“Don’t be a victim!” — a victim-blaming message that needs to be stopped
I went to an event designed to help local police and the community to get to know each other. There were tons of officers in uniform, detectives in slacks and sports coats, ADAs in suits, politicians in nicer suits, and Crime Watch Volunteers in pastel jogging suits. They had cookies and coffee. There were brochures on the tables and coloring books for the kids about safety, etc. They had a table for code enforcement, a table for fire prevention, a table for Volunteers In Patrol, a table for Domestic Violence…
There are lots of thefts from vehicles going on right now and various other non-violent thefts. Several of the brochures about this said “Don’t be a victim!” followed by crime prevention and safety tips like lock your doors and don’t leave your stuff in your car.
At the end of the night the terminology of the brochures was really getting to me. “Don’t be a victim!” What does that say? To me, it gives the message “Don’t be a burden on society!” so it stigmatizes victims. Maybe that message comes over to me partly because of the exclamation mark at the end. It sounds like an order, a directive from the authorities, the ones who are more powerful than the everyday folk (including us ‘victims’) and they are telling us what to do and what not to do. Haven’t we as targets of abuse been told what to do and what not to do for long enough already? Does it help when the police force us not to be victims? I know they are trying to help us, to warn us, to give us good advice, and I know it was just a sign and signs are meant to catch your attention, but the tone bothers me.
In considering Persis’ post on the Just-World Phenonmena [Internet Archive link] it seems to me that society is hard wired to hate victims. No one wants to be one. And once they are, they want to shed the label asap and be a “survivor.”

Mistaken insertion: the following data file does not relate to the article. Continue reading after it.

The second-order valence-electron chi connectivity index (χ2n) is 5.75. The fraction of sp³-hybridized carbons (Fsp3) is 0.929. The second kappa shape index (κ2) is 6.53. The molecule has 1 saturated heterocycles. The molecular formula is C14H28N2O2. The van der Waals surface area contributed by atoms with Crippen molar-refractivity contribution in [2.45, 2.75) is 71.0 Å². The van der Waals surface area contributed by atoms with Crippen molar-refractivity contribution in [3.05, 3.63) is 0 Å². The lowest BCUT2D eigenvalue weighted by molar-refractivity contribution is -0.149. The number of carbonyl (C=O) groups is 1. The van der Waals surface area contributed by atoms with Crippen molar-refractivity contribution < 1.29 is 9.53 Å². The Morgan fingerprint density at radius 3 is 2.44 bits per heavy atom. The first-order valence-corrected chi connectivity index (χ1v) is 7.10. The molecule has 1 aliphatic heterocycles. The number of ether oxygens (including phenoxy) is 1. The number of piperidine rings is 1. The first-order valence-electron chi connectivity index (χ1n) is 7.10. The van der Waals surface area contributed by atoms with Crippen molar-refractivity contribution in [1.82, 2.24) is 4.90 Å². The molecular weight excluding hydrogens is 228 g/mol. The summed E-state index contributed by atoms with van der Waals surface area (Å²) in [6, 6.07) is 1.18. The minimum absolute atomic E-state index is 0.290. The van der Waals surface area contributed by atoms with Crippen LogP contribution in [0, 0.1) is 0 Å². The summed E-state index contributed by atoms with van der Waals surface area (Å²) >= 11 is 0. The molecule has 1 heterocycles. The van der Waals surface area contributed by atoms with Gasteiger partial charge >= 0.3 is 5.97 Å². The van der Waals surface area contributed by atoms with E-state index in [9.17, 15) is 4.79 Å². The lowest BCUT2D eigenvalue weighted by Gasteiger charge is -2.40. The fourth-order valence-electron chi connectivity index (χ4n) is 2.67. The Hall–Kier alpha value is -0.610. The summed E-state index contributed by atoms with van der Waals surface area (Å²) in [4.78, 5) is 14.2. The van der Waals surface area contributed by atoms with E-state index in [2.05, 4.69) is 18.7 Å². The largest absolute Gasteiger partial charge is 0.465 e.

I was chatting with my neighborhood officer and I mentioned the terminology on the handouts and how regular folks perceive those words. The chief was next to her and she got his attention and had me talk to him. I explained that those brochures communicate that victims are bad. It’s a punch in the gut to victims of crimes. I asked him to consider changing the bold print to “Help prevent crime!” He explained that “victim” is a legal term. I acknowledged that. I can see how it is something he works with everyday and it doesn’t mean the same thing to him as it does to the general population.
In my writing and in my advocacy, I make an effort to only use the word victim in a legal context. Otherwise I say “target of abuse.” I suggested to the police chief that changing the phrasing would engage the community to effectively empower us and make us feel like we can help, rather than the present phrasing which orders us not to become a burdening victim. I asked him to consider changing the phrasing as the brochures are updated. I don’t know if he will or can, but that’s what I did and I wanted to tell you about it.
I think it’s a subtle thing, but very powerful. It’s one more message that tells society that victims are bad; a covert victim-blaming message. It needs to be changed.